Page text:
Flusteria! Really, Are We In a Swine Flu Epidemic?
By SMW Staff
But with the media’s hysterical reaction to a new outbreak – this time Swine Flu – it’s safe to say that “flusteria” is officially a new condition. This particular outbreak has been traced back to cable news networks, where never sleep newsrooms see the combination of “mysterious origins, imminent danger, and public anxiety” as an unbeatable ratings cocktail.
Outside of a handful of human deaths the big losers in this round of flusteria have been the poor swine. When I last checked the Egyptian government had ordered 35,000 pigs for liquidation. China and many other countries have targeted the hapless pigs for similar fates prompting the World Health Organization to drop the nom de disease, swine flu, for the less poetic name of simple H1N1. They apologetically acknowledged that they had no evidence of this latest outbreak being spread by love of pork chops, just good old fashion human to human contact. Gesundheit!
It was around that point last when the media started to lose interest. Letters and numbers don’t have the same sense of ratings romance as a pig with an infectious disease. The disease obliged the media, at first anyway, with its rapid spread. One day showing up in the US, the next in Norway, hoping over to the Middle East, and seemingly making it around the world, if you consider the Northern Hemisphere to be the entire globe.
But then cracks started to appear in the story starting with Mexico, ground zero for Flusteria 2009. At first Mexico had announced that four hundred were infected and 170 had died from the disease. That percentage is indeed scary. But within a couple of days when a school in New York City reported 20 cases and no deaths, followed by other outbreaks with no fatalities, the story, like other storms generated with massive amounts of hot air, simply began to blow itself out.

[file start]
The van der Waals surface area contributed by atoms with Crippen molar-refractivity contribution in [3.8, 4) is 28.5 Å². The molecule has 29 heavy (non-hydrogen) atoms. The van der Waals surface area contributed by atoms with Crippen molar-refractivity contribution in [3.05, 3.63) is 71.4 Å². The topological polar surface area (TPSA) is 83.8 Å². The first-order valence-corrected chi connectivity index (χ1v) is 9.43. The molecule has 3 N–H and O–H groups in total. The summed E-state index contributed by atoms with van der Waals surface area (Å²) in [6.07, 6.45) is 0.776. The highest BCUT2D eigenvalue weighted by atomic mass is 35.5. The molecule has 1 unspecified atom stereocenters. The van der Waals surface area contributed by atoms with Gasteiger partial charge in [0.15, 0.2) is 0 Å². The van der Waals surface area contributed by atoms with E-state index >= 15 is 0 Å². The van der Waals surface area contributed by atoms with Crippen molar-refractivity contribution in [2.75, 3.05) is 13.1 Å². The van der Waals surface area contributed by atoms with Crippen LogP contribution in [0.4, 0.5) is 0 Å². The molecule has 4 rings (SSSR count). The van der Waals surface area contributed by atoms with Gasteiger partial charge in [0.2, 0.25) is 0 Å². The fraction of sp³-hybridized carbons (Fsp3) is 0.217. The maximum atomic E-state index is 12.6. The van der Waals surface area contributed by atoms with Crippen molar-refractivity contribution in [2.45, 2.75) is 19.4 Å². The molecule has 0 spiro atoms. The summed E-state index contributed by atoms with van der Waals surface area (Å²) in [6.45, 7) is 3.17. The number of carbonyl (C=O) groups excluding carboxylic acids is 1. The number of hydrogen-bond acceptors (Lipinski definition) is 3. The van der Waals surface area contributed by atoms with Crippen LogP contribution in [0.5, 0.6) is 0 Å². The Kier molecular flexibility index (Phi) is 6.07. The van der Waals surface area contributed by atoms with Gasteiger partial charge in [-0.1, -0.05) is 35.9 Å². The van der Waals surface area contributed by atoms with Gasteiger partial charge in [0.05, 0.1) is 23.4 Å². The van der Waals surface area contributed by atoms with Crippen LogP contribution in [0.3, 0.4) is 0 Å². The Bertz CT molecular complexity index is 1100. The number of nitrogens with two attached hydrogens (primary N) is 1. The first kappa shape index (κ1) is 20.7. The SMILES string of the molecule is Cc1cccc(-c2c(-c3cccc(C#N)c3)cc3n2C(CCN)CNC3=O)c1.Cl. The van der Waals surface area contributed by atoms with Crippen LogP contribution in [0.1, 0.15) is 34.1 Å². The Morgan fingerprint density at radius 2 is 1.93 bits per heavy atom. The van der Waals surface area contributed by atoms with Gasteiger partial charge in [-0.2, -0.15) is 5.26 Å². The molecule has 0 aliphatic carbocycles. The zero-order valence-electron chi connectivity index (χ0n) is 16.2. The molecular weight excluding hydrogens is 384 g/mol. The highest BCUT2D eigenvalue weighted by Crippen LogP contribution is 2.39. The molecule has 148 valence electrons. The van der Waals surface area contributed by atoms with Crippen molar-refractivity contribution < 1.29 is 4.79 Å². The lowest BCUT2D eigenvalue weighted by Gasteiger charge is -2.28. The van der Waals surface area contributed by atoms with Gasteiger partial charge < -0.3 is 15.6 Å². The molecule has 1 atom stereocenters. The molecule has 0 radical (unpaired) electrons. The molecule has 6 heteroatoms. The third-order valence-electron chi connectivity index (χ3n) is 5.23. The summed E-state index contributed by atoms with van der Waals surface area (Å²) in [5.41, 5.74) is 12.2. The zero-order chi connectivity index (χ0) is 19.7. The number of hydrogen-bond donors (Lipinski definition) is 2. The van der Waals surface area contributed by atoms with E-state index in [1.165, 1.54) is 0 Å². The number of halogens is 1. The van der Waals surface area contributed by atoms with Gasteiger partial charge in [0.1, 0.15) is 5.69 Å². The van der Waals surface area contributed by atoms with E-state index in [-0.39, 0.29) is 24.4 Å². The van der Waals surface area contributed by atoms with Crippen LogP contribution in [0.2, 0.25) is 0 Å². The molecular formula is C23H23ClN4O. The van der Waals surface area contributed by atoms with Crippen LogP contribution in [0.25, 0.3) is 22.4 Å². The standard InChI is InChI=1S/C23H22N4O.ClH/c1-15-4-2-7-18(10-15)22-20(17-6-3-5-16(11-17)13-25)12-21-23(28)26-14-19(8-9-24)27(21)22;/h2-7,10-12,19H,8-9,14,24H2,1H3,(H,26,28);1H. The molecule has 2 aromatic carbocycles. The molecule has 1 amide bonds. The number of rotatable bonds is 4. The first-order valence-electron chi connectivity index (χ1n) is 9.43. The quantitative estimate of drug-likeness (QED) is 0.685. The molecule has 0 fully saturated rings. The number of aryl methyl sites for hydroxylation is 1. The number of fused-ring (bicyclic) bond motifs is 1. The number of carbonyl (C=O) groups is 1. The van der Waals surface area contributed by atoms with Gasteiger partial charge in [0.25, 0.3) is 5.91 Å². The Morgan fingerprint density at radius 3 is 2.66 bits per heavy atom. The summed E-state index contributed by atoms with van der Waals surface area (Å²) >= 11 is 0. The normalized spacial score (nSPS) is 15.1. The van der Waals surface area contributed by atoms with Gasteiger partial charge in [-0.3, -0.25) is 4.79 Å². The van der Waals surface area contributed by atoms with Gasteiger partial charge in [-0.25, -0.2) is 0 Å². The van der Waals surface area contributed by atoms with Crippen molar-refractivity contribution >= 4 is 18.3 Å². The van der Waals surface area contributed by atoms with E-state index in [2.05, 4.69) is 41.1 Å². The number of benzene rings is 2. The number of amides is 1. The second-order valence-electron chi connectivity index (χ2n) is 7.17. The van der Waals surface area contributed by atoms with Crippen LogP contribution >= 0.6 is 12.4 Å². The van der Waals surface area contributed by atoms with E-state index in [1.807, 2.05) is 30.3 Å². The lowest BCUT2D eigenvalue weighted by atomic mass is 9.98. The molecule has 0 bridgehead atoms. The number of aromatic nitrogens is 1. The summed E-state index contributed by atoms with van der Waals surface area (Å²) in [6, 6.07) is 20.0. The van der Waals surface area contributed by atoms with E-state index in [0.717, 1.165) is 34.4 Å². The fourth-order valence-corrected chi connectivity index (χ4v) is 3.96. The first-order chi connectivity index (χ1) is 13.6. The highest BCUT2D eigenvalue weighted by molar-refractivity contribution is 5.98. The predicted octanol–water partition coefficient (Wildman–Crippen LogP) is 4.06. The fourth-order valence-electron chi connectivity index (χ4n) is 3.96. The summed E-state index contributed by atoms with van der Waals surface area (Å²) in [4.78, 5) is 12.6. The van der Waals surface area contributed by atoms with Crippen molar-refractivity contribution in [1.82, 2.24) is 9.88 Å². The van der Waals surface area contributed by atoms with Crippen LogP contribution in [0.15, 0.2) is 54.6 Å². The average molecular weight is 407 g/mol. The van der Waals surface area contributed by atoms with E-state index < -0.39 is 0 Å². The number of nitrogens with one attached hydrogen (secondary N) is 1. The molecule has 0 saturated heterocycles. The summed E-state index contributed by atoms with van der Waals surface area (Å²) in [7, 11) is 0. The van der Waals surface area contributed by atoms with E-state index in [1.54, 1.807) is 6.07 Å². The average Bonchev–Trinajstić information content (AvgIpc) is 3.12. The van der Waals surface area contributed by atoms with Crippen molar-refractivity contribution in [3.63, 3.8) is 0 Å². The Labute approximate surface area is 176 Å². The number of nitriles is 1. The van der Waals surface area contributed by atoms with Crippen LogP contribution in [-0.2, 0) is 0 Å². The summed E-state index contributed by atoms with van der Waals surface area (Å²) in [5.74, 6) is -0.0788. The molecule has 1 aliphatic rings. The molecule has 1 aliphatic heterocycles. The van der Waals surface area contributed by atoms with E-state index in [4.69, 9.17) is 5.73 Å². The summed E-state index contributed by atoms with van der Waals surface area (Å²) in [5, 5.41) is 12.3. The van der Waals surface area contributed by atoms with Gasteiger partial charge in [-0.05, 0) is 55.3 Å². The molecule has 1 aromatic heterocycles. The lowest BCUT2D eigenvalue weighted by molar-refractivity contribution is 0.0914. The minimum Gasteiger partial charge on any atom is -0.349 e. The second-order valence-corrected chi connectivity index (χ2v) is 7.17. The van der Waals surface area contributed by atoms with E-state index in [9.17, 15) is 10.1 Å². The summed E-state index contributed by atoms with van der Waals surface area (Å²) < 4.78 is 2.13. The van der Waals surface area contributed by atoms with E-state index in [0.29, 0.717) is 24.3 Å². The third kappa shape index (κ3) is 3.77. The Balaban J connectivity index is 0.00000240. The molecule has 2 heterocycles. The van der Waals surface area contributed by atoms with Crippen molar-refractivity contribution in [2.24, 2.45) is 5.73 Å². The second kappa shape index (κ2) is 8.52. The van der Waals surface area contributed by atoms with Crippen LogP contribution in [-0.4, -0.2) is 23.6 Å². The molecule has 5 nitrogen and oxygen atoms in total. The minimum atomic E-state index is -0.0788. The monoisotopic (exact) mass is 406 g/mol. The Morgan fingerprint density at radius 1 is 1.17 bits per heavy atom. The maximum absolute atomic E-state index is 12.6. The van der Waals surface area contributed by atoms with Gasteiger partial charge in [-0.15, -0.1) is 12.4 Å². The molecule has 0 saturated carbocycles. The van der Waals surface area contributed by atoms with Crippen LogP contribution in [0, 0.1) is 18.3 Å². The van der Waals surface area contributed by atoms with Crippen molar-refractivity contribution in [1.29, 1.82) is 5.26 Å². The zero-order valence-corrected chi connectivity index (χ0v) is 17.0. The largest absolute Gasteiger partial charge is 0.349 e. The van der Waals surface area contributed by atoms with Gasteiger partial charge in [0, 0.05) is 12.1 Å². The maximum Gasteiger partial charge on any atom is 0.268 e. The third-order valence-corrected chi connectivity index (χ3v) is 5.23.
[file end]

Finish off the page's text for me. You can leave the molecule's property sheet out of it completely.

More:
Mexico, where the average citizen has now been sporting a surgical mask for the last ten days, either had a strain of the flu mixed in with a deadly potion from an evil Vera Cruz wizard, or someone was way off with their numbers. Well, guess what? It wasn’t the wicked wizard of Vera Cruz, just a health department with an inaccurate tally of deaths. At last report the 170 deaths was down to a dozen, and the number of certified cases was falling rapidly as well.
Of course those bad numbers did not get the attention of new cases being found, never mind the fact that 99% of those cases came and went through their victims causing the usual discomfort that any run of the mill flu causes in its victims. Americans were still pouring into emergency rooms from Maine to Montana suffering with CNN suggested health issues. Meanwhile the Mexicans have been paying a heavy toll for having started this flusteria with a tremendous drop in tourism, businesses closed until the plaque had cleared, and even having their citizens quarantined when traveling abroad. It’s never good to cry “FIRE” in the movie theater of today’s global village, particularly within earshot of a CNN reporter.
Thanks to the flusteria, however, people have gotten some lessons about the deadly Spanish flu that in 1918 and 1919 caused millions of deaths. And it is possible that H1N1 may appear to die away, as the Spanish flu once did in the spring of 1917, only to return in eight months as a truly deadly pandemic.
If that happens, I’m sure that we’ll again be punished with 24-hour news coverage, I’m just not sure how many people will pay attention. And if that should happen, it would be a tragic consequence of a news-crazed media crying “FLUSTERIA!” one too many times.
My advice: Come this fall, get a flu shot, get some hand sanitizer, and think twice before you kiss a pig, either the four or two legged type.